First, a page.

A 2-week holiday is very luxurious to me when I have a start-up business and also start a new life in Australia. I haven’t been back to Hong Kong for 2 years. It doesn’t sound long but I feel like ages. It has been harsh to myself not to visit my family and long time friends earlier.
The humidity and the over crowd are so familiar. It’s amazing there are still a few new railway lines coming up in this highly developed railway system. Every train arrives in 2 minutes in peak hours. Everyone is in a hurry.
“Hurry up” is built in our body system. We are worried about missing the boat. We are trained to cope well with a face-paced society in the 21st century. However, how do we cope with our body? Many of us, not until the body gives us many signals overtime, we do not slow down, cut down and calm down. I am grateful I find yoga, and I turn this hobby into my passion for setting up a yoga business to help people restore health.
How lovely to have my nephew and cousin to direct this photo shooting! Both of them work in advertising field. They are so professional. I had so much fun but I would say being a model is a challenging job! I was also happy to come back to this iconic landmark, Victoria Harbour, Tsim Sha Tsui.
If we give ourselves 10 mins a day to go inward, our body will appreciate what we do for it. You can feel the mind-body connections. Enjoy your 10-min personal time.
Step one leg length apart. Turn left toes out, right toes in. Align with the heels in one straight line. Press fours corners of the feet on the ground.
Bend the left knee just above heel. Knee aligns with the 2nd toe so our left thigh muscle is rotating outward.
Raise the arms up at shoulder height. Draw the shoulder blades together and pull the arms away from each other.
Warrior II activates many parts of the body. We can strengthen legs and arms, stretch hips and chest, and also lengthen the spine. As you work on many parts of the body at once, it brings a powerful mental focus.
From Warrior II, bring left arm on the thigh and raise the right arm up. Extend your right arm behind you and side bend.
Besides benefits from warrior II, it gives a good stretch of the side torso. When we lengthen the side body, it is a release of lower back compression.
Spread the fingers and place the palms just below shoulders. In downward facing dog position, turn elbows in so arms are not hyperextending. Keep lifting upward towards the sky. Bring one leg up to the wall to parallel to the floor. Then bring another leg up towards the sky. Keep breathing.
Build arms and upper body strength. As we do an anti-gravity pose, it allows our internal organs to rest and reduces the compression of vertebra.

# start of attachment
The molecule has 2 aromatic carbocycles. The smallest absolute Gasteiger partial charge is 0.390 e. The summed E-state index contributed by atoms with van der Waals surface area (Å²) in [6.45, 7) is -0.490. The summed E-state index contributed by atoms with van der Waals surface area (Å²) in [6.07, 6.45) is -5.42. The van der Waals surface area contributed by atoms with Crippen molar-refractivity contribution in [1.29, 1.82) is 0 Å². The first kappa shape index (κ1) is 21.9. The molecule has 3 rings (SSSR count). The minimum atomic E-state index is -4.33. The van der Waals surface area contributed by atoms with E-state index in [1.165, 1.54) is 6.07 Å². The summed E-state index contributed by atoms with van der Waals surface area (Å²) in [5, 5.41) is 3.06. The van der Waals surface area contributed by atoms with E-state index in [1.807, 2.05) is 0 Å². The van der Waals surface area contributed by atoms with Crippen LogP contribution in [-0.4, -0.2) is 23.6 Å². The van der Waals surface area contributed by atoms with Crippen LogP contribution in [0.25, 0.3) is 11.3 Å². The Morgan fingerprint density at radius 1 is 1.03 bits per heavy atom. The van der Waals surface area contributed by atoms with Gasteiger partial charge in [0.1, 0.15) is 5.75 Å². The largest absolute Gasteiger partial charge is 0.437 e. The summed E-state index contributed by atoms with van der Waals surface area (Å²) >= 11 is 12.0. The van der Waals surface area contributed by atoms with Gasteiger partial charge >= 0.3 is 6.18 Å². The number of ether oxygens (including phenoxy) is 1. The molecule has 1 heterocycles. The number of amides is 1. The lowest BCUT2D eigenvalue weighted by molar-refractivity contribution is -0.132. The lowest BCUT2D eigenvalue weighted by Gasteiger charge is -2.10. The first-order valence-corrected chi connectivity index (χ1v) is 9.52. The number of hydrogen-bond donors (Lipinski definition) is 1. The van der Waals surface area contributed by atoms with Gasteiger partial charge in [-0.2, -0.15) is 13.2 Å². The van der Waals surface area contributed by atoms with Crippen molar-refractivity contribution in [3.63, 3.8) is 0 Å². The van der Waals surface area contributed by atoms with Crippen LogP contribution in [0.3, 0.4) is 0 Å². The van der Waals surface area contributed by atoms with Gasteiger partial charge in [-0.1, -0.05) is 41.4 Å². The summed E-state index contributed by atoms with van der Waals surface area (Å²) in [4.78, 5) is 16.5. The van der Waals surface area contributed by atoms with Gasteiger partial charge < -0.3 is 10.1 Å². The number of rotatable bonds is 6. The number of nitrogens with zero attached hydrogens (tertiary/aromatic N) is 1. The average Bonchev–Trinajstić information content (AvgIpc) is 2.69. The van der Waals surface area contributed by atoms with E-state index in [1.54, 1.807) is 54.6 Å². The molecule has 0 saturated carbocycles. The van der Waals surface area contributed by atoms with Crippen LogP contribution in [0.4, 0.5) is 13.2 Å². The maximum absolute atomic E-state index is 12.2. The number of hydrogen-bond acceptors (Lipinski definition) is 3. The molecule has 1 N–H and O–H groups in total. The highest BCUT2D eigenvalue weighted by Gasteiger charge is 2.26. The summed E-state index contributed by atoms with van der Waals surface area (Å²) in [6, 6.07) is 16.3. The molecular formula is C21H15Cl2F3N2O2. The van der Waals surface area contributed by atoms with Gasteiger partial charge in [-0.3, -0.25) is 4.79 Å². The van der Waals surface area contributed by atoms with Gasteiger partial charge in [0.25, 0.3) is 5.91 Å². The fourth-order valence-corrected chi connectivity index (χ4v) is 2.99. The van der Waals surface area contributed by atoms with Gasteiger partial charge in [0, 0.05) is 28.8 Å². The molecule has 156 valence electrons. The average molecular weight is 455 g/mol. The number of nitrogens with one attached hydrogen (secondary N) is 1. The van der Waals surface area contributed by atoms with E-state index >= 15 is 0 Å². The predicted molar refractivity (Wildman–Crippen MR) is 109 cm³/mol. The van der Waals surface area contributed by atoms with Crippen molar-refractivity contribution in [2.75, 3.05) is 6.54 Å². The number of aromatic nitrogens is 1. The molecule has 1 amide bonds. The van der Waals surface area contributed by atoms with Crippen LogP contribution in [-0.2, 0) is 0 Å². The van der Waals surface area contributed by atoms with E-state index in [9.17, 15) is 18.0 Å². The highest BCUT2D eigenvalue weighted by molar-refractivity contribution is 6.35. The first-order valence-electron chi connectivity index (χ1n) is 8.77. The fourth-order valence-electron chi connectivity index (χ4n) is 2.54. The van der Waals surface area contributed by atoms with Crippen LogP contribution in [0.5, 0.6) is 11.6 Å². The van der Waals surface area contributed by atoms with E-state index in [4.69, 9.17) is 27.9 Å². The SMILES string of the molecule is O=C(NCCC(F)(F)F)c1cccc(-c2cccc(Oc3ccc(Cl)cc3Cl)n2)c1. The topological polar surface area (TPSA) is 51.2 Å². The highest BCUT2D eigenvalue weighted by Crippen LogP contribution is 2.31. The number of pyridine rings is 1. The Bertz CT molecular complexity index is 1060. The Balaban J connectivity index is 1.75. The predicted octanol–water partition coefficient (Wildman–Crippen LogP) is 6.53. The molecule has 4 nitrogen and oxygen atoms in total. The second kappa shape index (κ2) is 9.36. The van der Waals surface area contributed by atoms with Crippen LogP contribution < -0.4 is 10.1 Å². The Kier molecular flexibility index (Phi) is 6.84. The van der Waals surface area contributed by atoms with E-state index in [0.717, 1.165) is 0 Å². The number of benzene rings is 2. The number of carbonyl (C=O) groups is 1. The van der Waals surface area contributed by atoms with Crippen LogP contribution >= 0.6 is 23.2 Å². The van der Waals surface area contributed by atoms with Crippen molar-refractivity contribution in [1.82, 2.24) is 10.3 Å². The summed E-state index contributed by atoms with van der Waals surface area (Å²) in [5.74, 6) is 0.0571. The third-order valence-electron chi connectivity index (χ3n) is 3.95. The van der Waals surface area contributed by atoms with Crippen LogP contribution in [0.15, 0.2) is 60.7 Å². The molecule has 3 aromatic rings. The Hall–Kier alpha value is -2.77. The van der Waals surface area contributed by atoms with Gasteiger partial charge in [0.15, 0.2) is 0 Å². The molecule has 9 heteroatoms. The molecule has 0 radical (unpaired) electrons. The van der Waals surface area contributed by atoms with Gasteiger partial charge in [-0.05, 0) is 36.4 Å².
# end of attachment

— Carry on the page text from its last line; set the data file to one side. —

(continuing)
Do you feel like you are in a hurry all the time? How do you manage it? Please leave me comments below.
Thanks for reading.
Photo: Timothy Ko
Yoga Gear: lululemon, Cotton On
Yoga is an ancient Sanskrit practice that emphasizes connecting the mind and body to the world around it. It’s a way to calm the mind while keeping muscles flexible and the cardiovascular system in top shape. It’s a gentle form of exercise that can be enjoyed by people of all ages.
Those who are 55 and up can see significant benefits by practicing yoga two or three times each week. With age, muscles begin to stiffen and range of motion wanes. The body becomes more susceptible to disease, and the brain may suffer the consequences of five or more decades of personal health neglect. Yoga can help slow down many of the effects of aging by increasing muscle flexibility and offering seniors the opportunity to relax their entire self.
The benefits of yoga for seniors include:
Seniors who’ve have experienced drug or alcohol addiction may benefit even further from yoga and meditation. The Treehouse Rehab explains that taking control of physical health is one of the first steps in a successful recovery. Self-awareness, one of the main focuses of yoga, can help you or your loved one learn how to focus thoughts and emotions as to best avoid negative behaviors. Substance abuse has a significant impact on the body and mind; yoga can help rebuild those aspects of self that were destroyed.
Where to start
It’s not difficult to find a yoga class, even for an older adult who may have difficulty with other forms of exercise. Currently, there are more than 14 million seniors in the United States that actively participate in yoga programs. If you’re looking for an entry-level class, start with your neighborhood gym. Many senior centers also have a full schedule of activities geared toward the mature members of the community. For inspiration, check out these flexibility in these yoga-loving seniors.